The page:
You put the load right on me, Democracy in America: Paul Ryan’s plan to replace Medicare with a system of vouchers for seniors to buy health care on the private market … ends the guarantee that all American seniors will have health insurance. The Medicare system we’ve had in place for the past 45 years promises that once you reach 65, you will be covered by a government-financed health-insurance plan. Mr. Ryan’s plan promises that once you reach 65, you will receive a voucher for an amount that he thinks ought to be enough for individuals to purchase a private health-insurance plan. … If that voucher isn’t worth enough for some particular senior to buy insurance, and that particular senior isn’t wealthy enough to top off the coverage, or is a bit forgetful and neglects to purchase insurance, there’s no guarantee that that person will be insured. It’s up to you; you carry the risk.
Mr. Ryan thinks this is a good thing, because individuals who are responsible for paying for their own health insurance will be strongly motivated to seek better insurance at a lower price. I think this is a terrible thing, because the mechanism Mr. Ryan is using to incentivize people to seek better coverage for the price is to expose them to the risk that they will suffer from disease for which their insurance doesn’t cover them. The threat that you will suffer illness with inadequate treatment because you can’t afford it and your insurance doesn’t cover it is certainly a pretty strong motivator for most people to seek better insurance. But the purpose of insurance is to insulate people from risks like that. Furthermore, individuals do not have negotiating power when they go up against health-insurance companies. You and I don’t know what the risks or costs of different illnesses and treatments are, and we don’t have the time or expertise to evaluate the legal fine print of insurance agreements with the care and attention devoted to them by the insurance companies who write them.
The idea of making market forces work to bring down health-care and health-insurance costs is plausible. What’s not plausible is the idea that average individuals are the best-placed people to be carrying out those negotiations. It’s entirely possible to set up markets where powerful, well-informed organizations represent individuals in negotiations with insurers and providers in order to bring prices down, without putting those individuals at risk of losing their coverage or of having to go untreated. That’s how the Affordable Care Act envisions saving money on Medicare, without running the risk that the elderly will lose their health-insurance coverage. …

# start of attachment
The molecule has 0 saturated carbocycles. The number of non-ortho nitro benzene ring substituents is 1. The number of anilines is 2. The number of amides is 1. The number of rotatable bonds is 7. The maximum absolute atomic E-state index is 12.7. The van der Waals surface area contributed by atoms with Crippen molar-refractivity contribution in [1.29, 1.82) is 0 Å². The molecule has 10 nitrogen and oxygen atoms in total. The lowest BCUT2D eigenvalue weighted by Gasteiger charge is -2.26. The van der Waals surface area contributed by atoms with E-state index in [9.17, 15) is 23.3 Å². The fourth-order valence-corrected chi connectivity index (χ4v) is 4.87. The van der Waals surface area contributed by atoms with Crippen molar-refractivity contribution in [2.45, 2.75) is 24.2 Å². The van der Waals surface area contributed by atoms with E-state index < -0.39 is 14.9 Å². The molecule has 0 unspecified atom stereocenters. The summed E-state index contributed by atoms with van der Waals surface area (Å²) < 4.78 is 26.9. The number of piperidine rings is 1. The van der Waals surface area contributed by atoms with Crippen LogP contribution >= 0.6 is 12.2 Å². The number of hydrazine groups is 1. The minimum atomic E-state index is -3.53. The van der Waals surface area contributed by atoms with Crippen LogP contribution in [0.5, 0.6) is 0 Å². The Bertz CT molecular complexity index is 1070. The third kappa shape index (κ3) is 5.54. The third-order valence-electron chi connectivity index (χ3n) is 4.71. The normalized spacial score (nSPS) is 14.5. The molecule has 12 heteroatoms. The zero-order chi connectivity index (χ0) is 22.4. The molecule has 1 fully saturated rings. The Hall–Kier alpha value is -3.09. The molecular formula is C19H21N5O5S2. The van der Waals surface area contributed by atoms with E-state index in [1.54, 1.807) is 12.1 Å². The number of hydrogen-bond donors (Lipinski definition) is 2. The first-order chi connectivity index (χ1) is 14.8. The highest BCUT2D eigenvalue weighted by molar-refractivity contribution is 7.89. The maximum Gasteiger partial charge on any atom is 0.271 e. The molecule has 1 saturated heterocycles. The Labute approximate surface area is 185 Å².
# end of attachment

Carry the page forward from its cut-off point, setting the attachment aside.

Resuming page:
Mr. Ryan’s proposal to privatize and voucherize Medicare attempts to reintroduce the incentive to cut costs by dumping that risk back onto individual seniors. And the greatest risks will fall on the poorest, sickest, or least savvy elderly; they will be the ones most at risk of going uncovered. I agree with Mr. Ryan that the government needs to limit taxpayers’ exposure to Medicare cost inflation. I think this plan is a fundamentally immoral way to do it.
Here’s another reason the Ryan plan is likely to fail to control costs:
The 2022 Medicare Crisis, by Paul Krugman: Matt Yglesias has a very good point: the supposed transition strategy under the Ryan plan, in which everyone currently over 55 gets Medicare as we know it, while everyone younger than that gets vouchers that won’t be enough to buy adequate insurance, sets up an unstable political dynamic. In fact, we can be sure that whatever happens, it won’t be what the plan says will happen.